Most class size studies focus on the early years of schooling and there are few studies of class size reduction in upper primary and secondary school.
There are also few studies comparing the effectiveness of class size reduction and alternative approaches. The review notes that while one recent study found that the benefits of class size reduction were not particularly large given the large costs, it also found that the cost-effectiveness of class size reduction focused on students in the poorest third of schools is within the range of other policy interventions.
Schooling resources that cost money, including smaller class sizes, additional supports, early childhood programs and more competitive teacher compensation (permitting schools and districts to recruit and retain a higher-quality teacher workforce), are positively associated with student outcomes. Again, in some cases, those effects are larger than in others, and there is also variation by student population and other contextual variables. On the whole, however, the things that cost money benefit students, and there is scarce evidence that there are more cost-effective alternatives.
The review also found that the way governments distribute money between schools matters. It reviewed studies analysing school finance reforms in many US states that increased expenditure in low-spending school districts and found that the reforms improved student achievement.
On balance, it is safe to say that a sizeable and growing body of rigorous empirical literature validates that state school finance reforms can have substantive, positive effects on student outcomes, including reductions in outcome disparities and increases in overall outcome levels. [p. 12]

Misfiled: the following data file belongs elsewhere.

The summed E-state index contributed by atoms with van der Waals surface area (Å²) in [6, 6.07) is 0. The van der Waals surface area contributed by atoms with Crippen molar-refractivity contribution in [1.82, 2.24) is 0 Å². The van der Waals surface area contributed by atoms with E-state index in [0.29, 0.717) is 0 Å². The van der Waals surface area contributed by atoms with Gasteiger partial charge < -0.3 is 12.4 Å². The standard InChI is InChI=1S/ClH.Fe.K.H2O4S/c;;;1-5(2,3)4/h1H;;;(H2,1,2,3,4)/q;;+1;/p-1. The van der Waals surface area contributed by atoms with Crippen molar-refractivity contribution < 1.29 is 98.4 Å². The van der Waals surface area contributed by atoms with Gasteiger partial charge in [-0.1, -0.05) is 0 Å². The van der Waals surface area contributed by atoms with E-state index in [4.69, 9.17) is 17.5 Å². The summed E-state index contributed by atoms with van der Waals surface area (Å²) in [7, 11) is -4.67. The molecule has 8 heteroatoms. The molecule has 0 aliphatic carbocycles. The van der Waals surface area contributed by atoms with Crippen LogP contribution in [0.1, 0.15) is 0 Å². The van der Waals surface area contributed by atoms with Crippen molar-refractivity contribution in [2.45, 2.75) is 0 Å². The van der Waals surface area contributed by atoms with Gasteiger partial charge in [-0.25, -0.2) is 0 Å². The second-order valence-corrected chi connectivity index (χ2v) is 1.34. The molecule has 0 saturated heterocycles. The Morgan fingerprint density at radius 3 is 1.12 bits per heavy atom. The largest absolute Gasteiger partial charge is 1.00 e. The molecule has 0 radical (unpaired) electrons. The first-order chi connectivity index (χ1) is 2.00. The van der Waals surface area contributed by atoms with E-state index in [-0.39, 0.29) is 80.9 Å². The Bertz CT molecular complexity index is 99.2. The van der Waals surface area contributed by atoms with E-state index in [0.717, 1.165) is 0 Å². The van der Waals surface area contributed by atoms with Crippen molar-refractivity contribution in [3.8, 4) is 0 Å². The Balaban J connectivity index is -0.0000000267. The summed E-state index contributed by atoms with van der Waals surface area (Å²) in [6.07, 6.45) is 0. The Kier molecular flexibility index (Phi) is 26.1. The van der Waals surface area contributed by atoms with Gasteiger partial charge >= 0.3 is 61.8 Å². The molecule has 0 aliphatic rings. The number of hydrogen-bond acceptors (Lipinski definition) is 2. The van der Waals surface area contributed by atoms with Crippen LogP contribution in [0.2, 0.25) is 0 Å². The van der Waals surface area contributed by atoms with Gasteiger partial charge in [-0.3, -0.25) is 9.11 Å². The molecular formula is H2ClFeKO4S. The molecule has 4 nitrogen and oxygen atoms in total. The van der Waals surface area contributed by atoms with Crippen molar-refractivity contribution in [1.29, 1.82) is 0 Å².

The review also considers the commonplace view that how money is spent is much more important than how much is spent. It says that there is no actual empirical evidence to support this view. It also makes the further point that “how money is spent” is constrained by whether there is sufficient money to begin with.
…. while the assertion that “how money is spent is important” is certainly valid, one cannot reasonably make the leap to assert that how money is spent is necessarily more important than how much money is available. Yes, how money is spent matters, but if you don’t have it, you can’t spend it. [p. 18]
It is certainly reasonable to acknowledge that providing more money, by itself, is not a comprehensive solution for improving school quality. Clearly, money can be spent poorly and have limited influence on school quality. On the flip side, money can be spent well and have substantive positive influence. However, money that’s not there can’t do either. [p. 20]
Given the preponderance of evidence that money matters in schools, the review finds it surprising that there is so much political rhetoric asserting that money doesn’t make a difference, that it is not a necessary condition for school improvement and that reduced funding is unlikely to harm educational quality. Such assertions have even been used to justify large cuts to education budgets over the past few years.
The review says that such assertions are unfounded as they have little basis in the empirical research:
The growing political consensus that money doesn’t matter stands in sharp contrast to the substantial body of empirical research that has accumulated over time… [p. 2]
It concludes emphatically:
The available evidence leaves little doubt: Sufficient financial resources are a necessary underlying condition for providing quality education. [p. 20]